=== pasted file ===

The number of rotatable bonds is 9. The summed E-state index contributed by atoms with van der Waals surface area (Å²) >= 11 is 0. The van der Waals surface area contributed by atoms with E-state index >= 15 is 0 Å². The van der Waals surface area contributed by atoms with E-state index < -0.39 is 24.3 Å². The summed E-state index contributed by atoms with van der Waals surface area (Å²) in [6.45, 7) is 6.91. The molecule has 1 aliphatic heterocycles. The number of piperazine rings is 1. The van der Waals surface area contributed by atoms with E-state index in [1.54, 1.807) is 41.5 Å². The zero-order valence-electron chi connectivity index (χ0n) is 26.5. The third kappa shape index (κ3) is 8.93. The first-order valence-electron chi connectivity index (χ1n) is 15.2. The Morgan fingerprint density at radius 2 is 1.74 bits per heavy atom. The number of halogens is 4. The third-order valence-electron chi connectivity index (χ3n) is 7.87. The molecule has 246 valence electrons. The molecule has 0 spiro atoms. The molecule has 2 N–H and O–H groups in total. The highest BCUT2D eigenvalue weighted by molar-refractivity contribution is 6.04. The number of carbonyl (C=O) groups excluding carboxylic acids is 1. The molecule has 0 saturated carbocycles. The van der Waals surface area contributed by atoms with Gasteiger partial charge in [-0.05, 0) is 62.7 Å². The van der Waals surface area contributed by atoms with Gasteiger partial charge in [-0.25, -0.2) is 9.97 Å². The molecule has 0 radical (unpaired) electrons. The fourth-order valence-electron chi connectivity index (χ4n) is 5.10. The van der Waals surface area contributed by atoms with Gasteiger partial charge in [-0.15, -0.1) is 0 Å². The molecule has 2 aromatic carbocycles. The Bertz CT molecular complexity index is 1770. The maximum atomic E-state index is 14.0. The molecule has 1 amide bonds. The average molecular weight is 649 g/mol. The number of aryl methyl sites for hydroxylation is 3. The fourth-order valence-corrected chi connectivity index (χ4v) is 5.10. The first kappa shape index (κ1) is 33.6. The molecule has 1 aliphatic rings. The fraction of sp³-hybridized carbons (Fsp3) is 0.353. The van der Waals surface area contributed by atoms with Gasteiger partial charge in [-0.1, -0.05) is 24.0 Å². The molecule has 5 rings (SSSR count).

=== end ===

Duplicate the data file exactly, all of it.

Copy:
The number of rotatable bonds is 9. The summed E-state index contributed by atoms with van der Waals surface area (Å²) >= 11 is 0. The van der Waals surface area contributed by atoms with E-state index >= 15 is 0 Å². The van der Waals surface area contributed by atoms with E-state index < -0.39 is 24.3 Å². The summed E-state index contributed by atoms with van der Waals surface area (Å²) in [6.45, 7) is 6.91. The molecule has 1 aliphatic heterocycles. The number of piperazine rings is 1. The van der Waals surface area contributed by atoms with E-state index in [1.54, 1.807) is 41.5 Å². The zero-order valence-electron chi connectivity index (χ0n) is 26.5. The third kappa shape index (κ3) is 8.93. The first-order valence-electron chi connectivity index (χ1n) is 15.2. The Morgan fingerprint density at radius 2 is 1.74 bits per heavy atom. The number of halogens is 4. The third-order valence-electron chi connectivity index (χ3n) is 7.87. The molecule has 246 valence electrons. The molecule has 0 spiro atoms. The molecule has 2 N–H and O–H groups in total. The highest BCUT2D eigenvalue weighted by molar-refractivity contribution is 6.04. The number of carbonyl (C=O) groups excluding carboxylic acids is 1. The molecule has 0 saturated carbocycles. The van der Waals surface area contributed by atoms with Gasteiger partial charge in [-0.05, 0) is 62.7 Å². The van der Waals surface area contributed by atoms with Gasteiger partial charge in [-0.25, -0.2) is 9.97 Å². The molecule has 0 radical (unpaired) electrons. The fourth-order valence-electron chi connectivity index (χ4n) is 5.10. The van der Waals surface area contributed by atoms with Gasteiger partial charge in [-0.15, -0.1) is 0 Å². The molecule has 2 aromatic carbocycles. The Bertz CT molecular complexity index is 1770. The maximum atomic E-state index is 14.0. The molecule has 1 amide bonds. The average molecular weight is 649 g/mol. The number of aryl methyl sites for hydroxylation is 3. The fourth-order valence-corrected chi connectivity index (χ4v) is 5.10. The first kappa shape index (κ1) is 33.6. The molecule has 1 aliphatic rings. The fraction of sp³-hybridized carbons (Fsp3) is 0.353. The van der Waals surface area contributed by atoms with Gasteiger partial charge in [-0.1, -0.05) is 24.0 Å². The molecule has 5 rings (SSSR count).